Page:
The dash design is austere, the cup holders messy, the absence of a temp gauge a cheap and nasty deletion (despite the electronic warning that has replaced it), the plastics feel less high grade and the angular theme of the door trims are not to everyone's taste; nor is the external look even after the rather fussy facelift.
The need to rely on electronic displays to check a basic function that could be more easily and handily served by a dipstick also serves no useful purpose, apart from providing added flash and allowing BMW to charge more for the car.
Hope you're going to be as happy with these electronic doodads when they eventually crap out on you, as they cost an arm and a leg to replace.
Have you ever heard about moving with the times?! My brother used to have an E46 and I found the interior dowdy and the dashboard dated in appearance. The interior quality of the E90 is much better than the old model.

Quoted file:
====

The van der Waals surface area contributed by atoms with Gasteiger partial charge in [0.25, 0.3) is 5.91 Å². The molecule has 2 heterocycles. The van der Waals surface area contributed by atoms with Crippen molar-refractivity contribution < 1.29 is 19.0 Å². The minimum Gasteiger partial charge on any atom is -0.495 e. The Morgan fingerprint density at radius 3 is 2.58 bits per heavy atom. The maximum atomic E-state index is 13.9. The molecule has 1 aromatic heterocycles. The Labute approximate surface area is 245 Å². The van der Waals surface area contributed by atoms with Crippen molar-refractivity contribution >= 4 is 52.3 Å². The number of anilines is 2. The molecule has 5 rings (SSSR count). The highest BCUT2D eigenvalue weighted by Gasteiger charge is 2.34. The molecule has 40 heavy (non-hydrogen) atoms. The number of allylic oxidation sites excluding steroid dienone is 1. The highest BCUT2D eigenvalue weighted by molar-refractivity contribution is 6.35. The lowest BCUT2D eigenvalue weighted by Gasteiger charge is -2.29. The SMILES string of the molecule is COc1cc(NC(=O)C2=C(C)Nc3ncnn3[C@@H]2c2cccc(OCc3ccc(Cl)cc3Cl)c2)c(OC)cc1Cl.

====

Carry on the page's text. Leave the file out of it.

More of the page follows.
BMW is a company that stands for innovation and quality in products, why should they stand still with oil dipsticks and analogue temperature gauges? Electronic and digital measurement introduces further accuracy - the components being used are BMW and thus can be assured of their quality. (If you have an old BMW you should have some understanding of this.) BMW are a company of accuracy and precision - be that in the steering, braking, engine management systems et al.
In any case my car is under warranty for another year - around which time the new model is released - which I will consider nearer the time.
I (and no doubt BMW) prefer the styling of the E90 - looks more upto date and upmarket than BMW's previous efforts. Were you aware the E90 is one of the most successful 3 series in terms of world-wide sales? So it looks like the sheer numbers of sales don't match your views. (Although admittedly such high sales reduces the exclusivity of the BMW brand)
I await with interest the design appearance and technical specifications of the E90's successor.
"Why should they stand still with oil dipsticks and analogue temperature gauges?"
I at least would want a dipstick as a backup as it's foolproof, at least more so than some electronic sensor or any wiring or connectors.